Katie Taylor has described Saturday’s lightweight unification fight with Belgian Delfine Persoon at New York’s Madison Square Garden as “the biggest night of my career.”
The Bray native insists her fight against the undisputed lightweight champion Persoon will be the toughest fight of a stellar professional career, which has yielded a 100 per cent record, 13 wins from 13 fights.
“This is a fight that I’ve always wanted. To be fighting for the undisputed title in Madison Square Garden is absolutely phenomenal really,” she told Sky Sports.
“This journey has been incredible over the last few years. I just want to perform well on June 1.
“To get this first so soon absolutely amazed me. I have such a great team around me, my manager Brian (Peters), and (promoter) Eddie (Hearn). To have this fight now is absolutely perfect for me.
“Delfine Persoon has been a fantastic champion, a long-reigning champion. I think she’s had 44 fights, 43 wins and one loss.
“I’m expecting my toughest fight.”
Taylor has described beating the 34-year-old Persoon would be the “pinnacle” of her career.
“To become the undisputed champions is the pinnacle of boxing. The biggest night of my career so far,” the 32-year-old said.
“The Olympics in 2012 was absolutely outstanding, but I think this night would even pass that one out as well. So this is definitely the biggest night of my career. I can’t wait for it.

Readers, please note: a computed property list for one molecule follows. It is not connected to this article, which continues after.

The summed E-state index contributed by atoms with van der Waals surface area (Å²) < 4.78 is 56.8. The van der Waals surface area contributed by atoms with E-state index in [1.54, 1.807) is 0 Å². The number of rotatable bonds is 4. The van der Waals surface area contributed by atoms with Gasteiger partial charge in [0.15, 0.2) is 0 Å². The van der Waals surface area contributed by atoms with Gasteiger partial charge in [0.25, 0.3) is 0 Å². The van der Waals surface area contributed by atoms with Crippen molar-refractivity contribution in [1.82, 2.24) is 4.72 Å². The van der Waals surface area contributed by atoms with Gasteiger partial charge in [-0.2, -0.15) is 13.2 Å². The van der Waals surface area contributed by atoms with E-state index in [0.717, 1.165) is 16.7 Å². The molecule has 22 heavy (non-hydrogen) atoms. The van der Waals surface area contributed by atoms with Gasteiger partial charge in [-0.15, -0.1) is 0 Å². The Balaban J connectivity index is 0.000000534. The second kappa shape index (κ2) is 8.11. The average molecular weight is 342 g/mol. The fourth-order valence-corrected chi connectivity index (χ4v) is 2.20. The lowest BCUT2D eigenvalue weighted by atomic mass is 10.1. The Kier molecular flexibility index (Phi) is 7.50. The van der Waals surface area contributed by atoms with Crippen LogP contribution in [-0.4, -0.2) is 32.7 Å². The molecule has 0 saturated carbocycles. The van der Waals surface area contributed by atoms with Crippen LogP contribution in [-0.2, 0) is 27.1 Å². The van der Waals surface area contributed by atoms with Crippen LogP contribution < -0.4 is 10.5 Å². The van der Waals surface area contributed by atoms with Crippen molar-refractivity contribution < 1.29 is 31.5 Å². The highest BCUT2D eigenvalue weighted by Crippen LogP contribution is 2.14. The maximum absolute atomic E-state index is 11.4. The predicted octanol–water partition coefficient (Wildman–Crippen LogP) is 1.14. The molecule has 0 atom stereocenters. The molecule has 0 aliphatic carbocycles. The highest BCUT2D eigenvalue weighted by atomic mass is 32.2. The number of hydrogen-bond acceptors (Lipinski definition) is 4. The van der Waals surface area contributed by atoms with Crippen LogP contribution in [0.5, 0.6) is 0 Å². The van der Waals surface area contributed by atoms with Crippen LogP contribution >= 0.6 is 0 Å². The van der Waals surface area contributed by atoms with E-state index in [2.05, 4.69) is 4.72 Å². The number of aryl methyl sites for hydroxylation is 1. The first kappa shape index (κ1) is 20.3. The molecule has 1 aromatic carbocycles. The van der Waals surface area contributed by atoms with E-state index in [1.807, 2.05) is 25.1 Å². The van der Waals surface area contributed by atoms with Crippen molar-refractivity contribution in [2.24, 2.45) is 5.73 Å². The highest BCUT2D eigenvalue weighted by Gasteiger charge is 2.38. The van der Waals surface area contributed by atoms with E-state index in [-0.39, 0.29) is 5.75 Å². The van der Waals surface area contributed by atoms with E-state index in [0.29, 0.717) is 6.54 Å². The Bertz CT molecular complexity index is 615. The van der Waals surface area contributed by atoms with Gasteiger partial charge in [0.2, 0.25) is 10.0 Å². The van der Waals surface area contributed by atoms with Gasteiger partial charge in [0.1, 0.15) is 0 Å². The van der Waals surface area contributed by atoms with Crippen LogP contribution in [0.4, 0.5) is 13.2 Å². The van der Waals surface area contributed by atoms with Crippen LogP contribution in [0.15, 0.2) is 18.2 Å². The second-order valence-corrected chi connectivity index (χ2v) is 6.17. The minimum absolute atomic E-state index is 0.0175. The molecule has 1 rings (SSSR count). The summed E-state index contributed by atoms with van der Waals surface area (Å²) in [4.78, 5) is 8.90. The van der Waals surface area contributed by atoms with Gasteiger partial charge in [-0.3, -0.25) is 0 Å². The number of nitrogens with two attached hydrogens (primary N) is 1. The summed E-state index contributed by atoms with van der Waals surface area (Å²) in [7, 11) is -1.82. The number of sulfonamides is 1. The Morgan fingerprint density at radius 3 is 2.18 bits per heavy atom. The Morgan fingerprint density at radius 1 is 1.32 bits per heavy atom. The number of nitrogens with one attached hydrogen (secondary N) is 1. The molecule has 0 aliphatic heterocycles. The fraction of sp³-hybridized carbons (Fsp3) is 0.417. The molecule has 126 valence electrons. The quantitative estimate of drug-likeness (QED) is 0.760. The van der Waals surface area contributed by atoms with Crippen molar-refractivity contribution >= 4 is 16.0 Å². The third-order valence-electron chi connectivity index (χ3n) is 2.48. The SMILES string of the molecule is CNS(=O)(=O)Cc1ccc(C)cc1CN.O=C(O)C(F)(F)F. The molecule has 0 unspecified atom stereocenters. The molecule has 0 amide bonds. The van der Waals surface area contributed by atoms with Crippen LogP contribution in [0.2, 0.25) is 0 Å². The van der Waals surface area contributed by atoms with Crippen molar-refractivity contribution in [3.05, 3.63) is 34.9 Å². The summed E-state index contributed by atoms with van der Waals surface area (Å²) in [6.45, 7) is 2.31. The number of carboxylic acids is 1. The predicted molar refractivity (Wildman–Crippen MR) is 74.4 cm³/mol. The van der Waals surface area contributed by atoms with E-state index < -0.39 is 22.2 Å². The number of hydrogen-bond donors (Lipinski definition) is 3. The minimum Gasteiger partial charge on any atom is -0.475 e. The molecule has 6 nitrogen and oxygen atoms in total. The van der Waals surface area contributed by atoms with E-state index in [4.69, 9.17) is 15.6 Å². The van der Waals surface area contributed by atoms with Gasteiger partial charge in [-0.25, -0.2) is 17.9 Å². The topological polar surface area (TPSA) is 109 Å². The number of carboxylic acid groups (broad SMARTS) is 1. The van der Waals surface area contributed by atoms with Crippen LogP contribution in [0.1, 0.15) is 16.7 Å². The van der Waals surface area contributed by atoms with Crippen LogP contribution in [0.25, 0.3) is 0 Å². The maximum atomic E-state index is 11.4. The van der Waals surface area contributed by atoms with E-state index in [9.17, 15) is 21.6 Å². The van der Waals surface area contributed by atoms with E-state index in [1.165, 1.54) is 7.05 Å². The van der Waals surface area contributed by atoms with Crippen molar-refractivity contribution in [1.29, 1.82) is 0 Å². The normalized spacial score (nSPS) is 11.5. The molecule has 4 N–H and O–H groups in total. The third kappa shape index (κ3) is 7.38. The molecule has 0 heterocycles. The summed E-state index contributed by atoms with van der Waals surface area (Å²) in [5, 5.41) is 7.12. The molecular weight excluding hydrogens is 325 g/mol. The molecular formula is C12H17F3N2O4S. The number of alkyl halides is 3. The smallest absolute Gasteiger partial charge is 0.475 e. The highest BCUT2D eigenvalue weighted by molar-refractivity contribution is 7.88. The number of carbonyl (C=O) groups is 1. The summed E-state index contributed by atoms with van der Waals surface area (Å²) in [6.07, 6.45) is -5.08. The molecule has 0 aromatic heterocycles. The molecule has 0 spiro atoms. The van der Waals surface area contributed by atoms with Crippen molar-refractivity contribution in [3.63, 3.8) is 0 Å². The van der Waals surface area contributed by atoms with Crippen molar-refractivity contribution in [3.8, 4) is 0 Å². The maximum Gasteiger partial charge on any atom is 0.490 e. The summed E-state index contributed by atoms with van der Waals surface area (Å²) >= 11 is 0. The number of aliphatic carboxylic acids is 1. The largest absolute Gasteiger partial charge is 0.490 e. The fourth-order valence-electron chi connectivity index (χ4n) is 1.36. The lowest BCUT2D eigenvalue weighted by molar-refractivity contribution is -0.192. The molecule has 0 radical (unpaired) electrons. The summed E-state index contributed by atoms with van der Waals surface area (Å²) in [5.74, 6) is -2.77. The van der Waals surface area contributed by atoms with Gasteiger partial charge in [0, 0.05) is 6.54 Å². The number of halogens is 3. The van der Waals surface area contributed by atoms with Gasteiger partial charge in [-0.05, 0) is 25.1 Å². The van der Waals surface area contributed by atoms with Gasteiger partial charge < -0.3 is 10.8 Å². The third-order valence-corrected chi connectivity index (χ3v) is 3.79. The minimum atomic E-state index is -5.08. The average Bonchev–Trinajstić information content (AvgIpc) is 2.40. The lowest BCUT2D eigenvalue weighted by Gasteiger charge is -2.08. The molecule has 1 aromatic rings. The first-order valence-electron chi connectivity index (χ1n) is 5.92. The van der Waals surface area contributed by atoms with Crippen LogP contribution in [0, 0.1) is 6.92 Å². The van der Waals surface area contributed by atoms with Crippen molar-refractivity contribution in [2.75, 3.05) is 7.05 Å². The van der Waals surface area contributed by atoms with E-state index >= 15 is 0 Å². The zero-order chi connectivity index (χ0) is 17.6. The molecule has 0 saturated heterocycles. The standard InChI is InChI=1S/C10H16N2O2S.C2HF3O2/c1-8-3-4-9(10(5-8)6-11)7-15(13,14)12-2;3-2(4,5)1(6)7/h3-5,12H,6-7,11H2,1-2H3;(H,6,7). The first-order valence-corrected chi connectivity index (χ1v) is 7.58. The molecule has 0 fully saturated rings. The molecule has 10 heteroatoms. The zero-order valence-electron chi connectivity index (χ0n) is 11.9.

“I can’t wait to write my name in the history books. This is the fight that I’ve wanted since I turned pro, to become the undisputed champion. I wanted to make history.
“I feel that this is only the start of big things for me. She is an outstanding champions and it is definitely going to be the biggest fight of my career.”
Taylor has also praised her many Irish fans, and the effects her career has had on Irish women’s boxing.
“The reaction has always been brilliant at home since I turned pro. I am out here training in Connecticut all year round. I get to go home in between fights, but anytime I am home, the reaction is brilliant. I hope to make them proud on Saturday night,” she said.
“When I started boxing as a ten-yer-old there was no women’s boxing in the country, but if you see every singly boxing club in the country is packed with female boxers now which is probably the most satisfying thing about it.
“That definitely make me very, very proud.”
With many thanks to the: Irish Independent and Delfine Persoon and Harry Clarke for the original story